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Senior Spectrum Newspaper
June 2018
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Pharmacy Association Applauds Legislation Introduced to Reduce Drug Costs
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Representatives Doug Collins (RGA) and Vicente Gonzalez (DTX) have introduced legislation to rein in the high cost of prescription drugs and support the needs of specialty pharmacy patients living with life altering and lifethreatening medical conditions. The Phair Pricing Act of 2017 ensures that medication savings are passed along to seniors at the pharmacy counter and not otherwise used to manipulate drug costs or disadvantage the specialty pharmacies serving these patients.

"The National Association of Specialty Pharmacy (NASP) is so grateful our plea to address specialty pharmacy patient needs has been answered with bipartisan support. Passing this legislation will be a victory for patients, specialty pharmacies, the Medicare program and ultimately taxpayers. High drug costs and anticompetitive business practices that threaten independent specialty pharmacy's ability to care for their patients risks lives and significantly drains Medicare resources. Barriers to access and affordability force some seniors to forgo the medications they need, resulting in life threatening consequences and increased Medicare costs through preventable hospitalizations and medical complications. We look forward to working with Representatives Collins and Gonzalez to pass this much needed and commonsense bill," said Sheila Arquette, NASP Executive Director.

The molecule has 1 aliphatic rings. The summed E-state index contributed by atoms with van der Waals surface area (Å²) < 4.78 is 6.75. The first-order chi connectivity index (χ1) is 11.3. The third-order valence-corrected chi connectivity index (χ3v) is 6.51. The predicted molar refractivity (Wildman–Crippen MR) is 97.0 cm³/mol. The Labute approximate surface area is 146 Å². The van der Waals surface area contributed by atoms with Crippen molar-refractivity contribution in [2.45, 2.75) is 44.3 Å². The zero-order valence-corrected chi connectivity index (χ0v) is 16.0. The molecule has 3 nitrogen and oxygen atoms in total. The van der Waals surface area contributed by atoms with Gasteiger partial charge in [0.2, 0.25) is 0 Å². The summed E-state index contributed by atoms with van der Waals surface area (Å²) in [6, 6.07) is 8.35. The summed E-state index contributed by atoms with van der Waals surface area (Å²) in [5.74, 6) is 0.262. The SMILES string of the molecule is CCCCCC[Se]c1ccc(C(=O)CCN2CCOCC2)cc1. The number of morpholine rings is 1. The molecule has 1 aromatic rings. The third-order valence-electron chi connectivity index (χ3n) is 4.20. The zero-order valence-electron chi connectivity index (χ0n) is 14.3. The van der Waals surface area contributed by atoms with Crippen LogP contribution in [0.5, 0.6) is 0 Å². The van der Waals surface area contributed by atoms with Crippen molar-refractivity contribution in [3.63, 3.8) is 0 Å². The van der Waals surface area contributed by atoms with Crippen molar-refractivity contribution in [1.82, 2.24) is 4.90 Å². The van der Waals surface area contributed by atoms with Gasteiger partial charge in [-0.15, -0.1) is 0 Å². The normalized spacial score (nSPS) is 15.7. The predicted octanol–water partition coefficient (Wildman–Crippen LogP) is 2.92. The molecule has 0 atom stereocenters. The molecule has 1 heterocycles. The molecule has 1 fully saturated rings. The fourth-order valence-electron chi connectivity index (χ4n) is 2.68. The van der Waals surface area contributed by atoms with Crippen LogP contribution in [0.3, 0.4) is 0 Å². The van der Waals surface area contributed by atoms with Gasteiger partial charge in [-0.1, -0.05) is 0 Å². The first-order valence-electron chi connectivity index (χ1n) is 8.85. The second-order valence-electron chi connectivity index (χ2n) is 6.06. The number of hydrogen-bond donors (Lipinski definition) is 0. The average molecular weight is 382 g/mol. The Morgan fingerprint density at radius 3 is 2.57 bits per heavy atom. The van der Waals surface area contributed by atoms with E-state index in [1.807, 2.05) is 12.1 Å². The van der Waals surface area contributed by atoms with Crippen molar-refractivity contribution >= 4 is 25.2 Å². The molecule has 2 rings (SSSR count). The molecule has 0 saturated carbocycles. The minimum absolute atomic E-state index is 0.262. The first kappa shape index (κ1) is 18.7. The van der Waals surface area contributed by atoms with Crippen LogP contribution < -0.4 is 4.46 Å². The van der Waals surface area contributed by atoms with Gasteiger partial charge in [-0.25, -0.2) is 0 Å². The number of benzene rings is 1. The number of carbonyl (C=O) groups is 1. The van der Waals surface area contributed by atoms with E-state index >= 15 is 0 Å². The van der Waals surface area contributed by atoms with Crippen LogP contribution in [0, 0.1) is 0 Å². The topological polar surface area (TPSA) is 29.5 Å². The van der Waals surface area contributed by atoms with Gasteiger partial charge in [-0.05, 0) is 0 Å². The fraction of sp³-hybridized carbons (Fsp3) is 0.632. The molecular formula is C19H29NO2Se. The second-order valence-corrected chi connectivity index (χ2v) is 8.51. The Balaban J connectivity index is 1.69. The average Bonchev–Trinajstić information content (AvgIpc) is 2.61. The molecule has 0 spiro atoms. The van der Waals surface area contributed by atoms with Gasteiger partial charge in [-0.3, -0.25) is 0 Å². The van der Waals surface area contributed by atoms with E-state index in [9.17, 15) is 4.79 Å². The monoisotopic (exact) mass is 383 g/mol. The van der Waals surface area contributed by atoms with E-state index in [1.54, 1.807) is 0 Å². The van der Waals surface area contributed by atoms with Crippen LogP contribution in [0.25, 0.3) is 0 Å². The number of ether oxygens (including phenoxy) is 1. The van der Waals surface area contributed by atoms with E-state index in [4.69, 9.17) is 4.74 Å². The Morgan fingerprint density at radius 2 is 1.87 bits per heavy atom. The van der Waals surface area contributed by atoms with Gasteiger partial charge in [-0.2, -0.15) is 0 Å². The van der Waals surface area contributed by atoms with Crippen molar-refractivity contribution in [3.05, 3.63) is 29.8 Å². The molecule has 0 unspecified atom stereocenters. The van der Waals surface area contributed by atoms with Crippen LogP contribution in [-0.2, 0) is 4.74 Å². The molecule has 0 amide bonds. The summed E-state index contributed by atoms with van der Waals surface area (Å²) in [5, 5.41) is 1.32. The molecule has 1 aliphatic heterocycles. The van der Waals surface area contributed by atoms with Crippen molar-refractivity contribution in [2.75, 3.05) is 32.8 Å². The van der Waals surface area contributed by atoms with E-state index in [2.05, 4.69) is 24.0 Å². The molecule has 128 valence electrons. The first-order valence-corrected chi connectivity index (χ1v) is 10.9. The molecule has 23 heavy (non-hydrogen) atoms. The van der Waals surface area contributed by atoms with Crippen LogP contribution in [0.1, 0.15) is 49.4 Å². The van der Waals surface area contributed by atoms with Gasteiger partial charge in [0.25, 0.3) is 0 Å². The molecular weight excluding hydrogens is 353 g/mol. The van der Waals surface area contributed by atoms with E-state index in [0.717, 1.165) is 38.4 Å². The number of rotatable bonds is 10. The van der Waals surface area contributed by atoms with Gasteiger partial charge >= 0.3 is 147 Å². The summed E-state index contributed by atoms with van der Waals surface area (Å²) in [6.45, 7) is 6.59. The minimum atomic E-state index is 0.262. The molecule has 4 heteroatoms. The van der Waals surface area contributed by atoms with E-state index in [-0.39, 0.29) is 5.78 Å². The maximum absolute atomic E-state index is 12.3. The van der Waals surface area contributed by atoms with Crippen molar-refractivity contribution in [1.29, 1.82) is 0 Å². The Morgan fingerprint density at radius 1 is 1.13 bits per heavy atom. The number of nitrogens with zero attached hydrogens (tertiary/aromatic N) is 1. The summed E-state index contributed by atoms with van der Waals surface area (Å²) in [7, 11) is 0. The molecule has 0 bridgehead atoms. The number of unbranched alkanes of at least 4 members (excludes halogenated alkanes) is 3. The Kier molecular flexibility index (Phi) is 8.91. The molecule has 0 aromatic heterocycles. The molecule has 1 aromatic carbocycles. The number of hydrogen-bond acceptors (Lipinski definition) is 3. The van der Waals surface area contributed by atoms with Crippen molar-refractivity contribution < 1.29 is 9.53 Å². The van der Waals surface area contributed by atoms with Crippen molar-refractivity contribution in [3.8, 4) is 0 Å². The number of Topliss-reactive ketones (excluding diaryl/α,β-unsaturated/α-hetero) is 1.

The White House and Department of Health and Human Services recently released a blueprint for drug pricing reform " American Patients First" – reiterating the administration's interest in reforms that would apply pharmacy price concessions charged by Prescription Drug Plans (PDPs) and Pharmacy Benefit Managers (PBMs) to the price of the drug at the point of sale. Such concessions are unpredictable and nontransparent and are inappropriately applied as chargebacks on specialty pharmacies, tantamount to a tax on these pharmacies. Specialty pharmacies are often reimbursed far less than their costs to obtain the lifesaving medications they dispense. This threatens their ability to provide critical education to ensure medication compliance and the essential care coordination services for patients with complex conditions such as: cancer, rheumatoid arthritis, multiple sclerosis, cystic fibrosis, and HIV/AIDS. These fees threaten quality and affordable care for seniors while allowing the largest PDPs and PBMs to keep more Medicare dollars for themselves.

"As Congress and the administration address the continued affordability of life changing and often lifesaving prescription drugs, we must ensure we focus on seniors living with severe and complex medical conditions that require treatment with specialty medications,” Arquette said.